OAKLAND - Staff members of a key transportation agency said at a meeting today that they are seeking $31 million to pay for a new security system for the Bay Bridge, most of it for the new eastern span that's scheduled to open in September.
Bay Area Toll Authority staff member Peter Lee told the agency's Oversight Committee that Caltrans and the California Highway Patrol are seeking $26.3 million for a comprehensive security system to monitor the 2.2-mile-long eastern span.
An additional $5.1 million is being requested for a similar upgrade for the Bay Bridge's western span, Lee said.
He said the total for the eastern span includes $15.7 million for installing 175 cameras, including video, infrared and thermal imaging cameras, $3 million for a control system, $3.2 million for a telecommunication system and $4.4 million in contingency costs.
The funding request seemed to surprise members of the Oversight Committee, who previously had allotted only $8 million for the eastern span.
Bill Dodd, a Napa County supervisor who chairs the Bay Area Toll Authority, said he didn't understand why toll payers would have to pay the entire cost, saying, "It's not clear why Caltrans and the CHP can't" pay for part of it.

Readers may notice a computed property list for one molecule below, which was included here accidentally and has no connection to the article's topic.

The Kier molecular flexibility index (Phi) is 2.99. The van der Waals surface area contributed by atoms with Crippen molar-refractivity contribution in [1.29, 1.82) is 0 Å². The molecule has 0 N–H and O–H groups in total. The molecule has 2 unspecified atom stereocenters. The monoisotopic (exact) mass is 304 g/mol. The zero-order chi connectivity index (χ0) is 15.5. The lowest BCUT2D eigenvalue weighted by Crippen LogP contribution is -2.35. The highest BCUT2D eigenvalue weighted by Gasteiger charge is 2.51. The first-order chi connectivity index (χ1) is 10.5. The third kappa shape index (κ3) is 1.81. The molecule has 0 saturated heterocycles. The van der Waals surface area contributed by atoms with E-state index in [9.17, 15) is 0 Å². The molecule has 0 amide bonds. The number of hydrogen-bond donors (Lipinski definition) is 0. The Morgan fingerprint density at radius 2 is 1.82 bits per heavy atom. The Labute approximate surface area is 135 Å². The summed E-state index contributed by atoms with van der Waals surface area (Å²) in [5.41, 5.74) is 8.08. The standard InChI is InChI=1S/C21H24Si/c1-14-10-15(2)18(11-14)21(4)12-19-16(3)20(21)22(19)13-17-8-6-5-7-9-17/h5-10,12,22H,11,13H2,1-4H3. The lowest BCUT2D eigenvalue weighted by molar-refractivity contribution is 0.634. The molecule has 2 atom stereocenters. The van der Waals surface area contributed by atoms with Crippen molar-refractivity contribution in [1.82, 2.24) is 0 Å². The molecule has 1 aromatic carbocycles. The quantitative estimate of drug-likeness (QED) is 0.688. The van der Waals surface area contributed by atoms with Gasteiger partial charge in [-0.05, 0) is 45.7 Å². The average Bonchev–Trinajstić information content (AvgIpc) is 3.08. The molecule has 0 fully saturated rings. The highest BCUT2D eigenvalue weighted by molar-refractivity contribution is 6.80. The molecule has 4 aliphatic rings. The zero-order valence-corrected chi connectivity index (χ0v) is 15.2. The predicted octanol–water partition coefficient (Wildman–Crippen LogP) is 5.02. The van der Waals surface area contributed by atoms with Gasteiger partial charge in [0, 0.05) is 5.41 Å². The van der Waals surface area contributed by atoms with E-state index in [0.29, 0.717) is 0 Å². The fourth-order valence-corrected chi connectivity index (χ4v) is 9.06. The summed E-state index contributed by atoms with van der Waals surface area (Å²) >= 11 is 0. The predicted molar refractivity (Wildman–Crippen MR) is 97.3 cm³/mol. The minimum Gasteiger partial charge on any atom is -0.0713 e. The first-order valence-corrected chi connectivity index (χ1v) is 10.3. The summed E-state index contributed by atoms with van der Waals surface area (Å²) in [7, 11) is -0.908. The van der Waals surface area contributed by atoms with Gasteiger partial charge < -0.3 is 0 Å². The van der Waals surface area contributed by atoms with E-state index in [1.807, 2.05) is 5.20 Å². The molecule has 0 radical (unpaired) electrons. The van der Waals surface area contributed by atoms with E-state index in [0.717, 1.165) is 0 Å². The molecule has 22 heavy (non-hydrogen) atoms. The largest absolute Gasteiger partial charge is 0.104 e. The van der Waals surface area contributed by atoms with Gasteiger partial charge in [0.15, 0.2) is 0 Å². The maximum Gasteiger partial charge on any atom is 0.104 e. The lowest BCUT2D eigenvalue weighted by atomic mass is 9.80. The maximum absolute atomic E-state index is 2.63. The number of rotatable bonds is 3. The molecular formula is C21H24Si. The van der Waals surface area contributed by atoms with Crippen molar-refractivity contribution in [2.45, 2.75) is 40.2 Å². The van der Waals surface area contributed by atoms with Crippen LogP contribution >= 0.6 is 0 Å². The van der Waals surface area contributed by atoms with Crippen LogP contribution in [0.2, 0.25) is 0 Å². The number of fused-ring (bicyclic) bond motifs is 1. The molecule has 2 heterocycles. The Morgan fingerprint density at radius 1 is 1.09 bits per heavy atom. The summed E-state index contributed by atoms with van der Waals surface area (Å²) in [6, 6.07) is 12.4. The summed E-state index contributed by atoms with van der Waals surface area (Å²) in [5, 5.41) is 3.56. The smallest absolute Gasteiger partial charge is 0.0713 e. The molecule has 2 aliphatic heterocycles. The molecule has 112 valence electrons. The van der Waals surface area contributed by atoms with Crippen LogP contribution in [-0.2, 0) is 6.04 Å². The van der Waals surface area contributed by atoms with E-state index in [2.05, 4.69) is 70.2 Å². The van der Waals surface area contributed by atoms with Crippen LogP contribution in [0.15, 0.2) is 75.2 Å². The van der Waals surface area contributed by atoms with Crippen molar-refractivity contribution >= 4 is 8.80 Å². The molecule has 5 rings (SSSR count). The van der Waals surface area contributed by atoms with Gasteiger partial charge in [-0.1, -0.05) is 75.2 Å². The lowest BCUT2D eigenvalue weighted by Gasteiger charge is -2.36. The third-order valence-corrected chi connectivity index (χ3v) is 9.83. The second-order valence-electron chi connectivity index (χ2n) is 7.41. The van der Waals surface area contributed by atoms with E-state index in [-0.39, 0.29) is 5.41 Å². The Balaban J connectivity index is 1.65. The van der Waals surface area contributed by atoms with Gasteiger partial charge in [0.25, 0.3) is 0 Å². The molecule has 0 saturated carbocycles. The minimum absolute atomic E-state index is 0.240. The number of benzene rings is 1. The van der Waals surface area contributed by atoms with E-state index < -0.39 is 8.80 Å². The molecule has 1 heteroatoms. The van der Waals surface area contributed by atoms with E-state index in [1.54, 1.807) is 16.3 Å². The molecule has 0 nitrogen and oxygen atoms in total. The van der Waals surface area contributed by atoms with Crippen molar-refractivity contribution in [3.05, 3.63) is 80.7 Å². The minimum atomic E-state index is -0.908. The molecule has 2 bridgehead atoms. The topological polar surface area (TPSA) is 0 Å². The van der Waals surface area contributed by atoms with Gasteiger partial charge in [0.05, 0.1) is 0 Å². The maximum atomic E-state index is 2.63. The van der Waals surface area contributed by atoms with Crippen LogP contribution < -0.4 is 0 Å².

Metropolitan Transportation Commission Executive Director Steve Heminger said the new eastern span needs a state-of-the-art security system because it's a potential terrorist target, just like the Golden Gate Bridge,
Heminger said he also had questions when he first learned about the need to spend a large sum to protect the Bay Bridge but his concerns were satisfied when he had a private meeting at which CHP officials revealed their security concerns.
He suggested that the committee set up a similar meeting with the CHP so that committee members can also be briefed on the subject.
The Oversight Committee forwarded the matter to the Bay Area Toll Authority's full board for final approval next month, assuming the committee members' concerns are resolved.